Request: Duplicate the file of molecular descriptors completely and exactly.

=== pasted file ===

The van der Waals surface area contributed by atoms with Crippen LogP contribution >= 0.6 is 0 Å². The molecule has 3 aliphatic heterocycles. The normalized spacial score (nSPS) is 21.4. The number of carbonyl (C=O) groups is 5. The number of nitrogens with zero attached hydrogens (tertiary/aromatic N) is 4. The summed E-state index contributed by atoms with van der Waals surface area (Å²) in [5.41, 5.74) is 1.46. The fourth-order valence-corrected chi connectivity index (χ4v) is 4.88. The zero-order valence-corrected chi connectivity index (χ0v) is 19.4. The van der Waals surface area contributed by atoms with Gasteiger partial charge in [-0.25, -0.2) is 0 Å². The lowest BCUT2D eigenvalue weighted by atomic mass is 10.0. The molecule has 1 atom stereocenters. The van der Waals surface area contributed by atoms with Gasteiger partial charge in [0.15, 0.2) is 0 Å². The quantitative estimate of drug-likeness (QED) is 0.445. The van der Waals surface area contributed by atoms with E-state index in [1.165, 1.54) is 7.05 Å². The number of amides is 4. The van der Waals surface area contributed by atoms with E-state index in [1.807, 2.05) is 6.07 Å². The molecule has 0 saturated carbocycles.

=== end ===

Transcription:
The van der Waals surface area contributed by atoms with Crippen LogP contribution >= 0.6 is 0 Å². The molecule has 3 aliphatic heterocycles. The normalized spacial score (nSPS) is 21.4. The number of carbonyl (C=O) groups is 5. The number of nitrogens with zero attached hydrogens (tertiary/aromatic N) is 4. The summed E-state index contributed by atoms with van der Waals surface area (Å²) in [5.41, 5.74) is 1.46. The fourth-order valence-corrected chi connectivity index (χ4v) is 4.88. The zero-order valence-corrected chi connectivity index (χ0v) is 19.4. The van der Waals surface area contributed by atoms with Gasteiger partial charge in [-0.25, -0.2) is 0 Å². The lowest BCUT2D eigenvalue weighted by atomic mass is 10.0. The molecule has 1 atom stereocenters. The van der Waals surface area contributed by atoms with Gasteiger partial charge in [0.15, 0.2) is 0 Å². The quantitative estimate of drug-likeness (QED) is 0.445. The van der Waals surface area contributed by atoms with E-state index in [1.165, 1.54) is 7.05 Å². The number of amides is 4. The van der Waals surface area contributed by atoms with E-state index in [1.807, 2.05) is 6.07 Å². The molecule has 0 saturated carbocycles.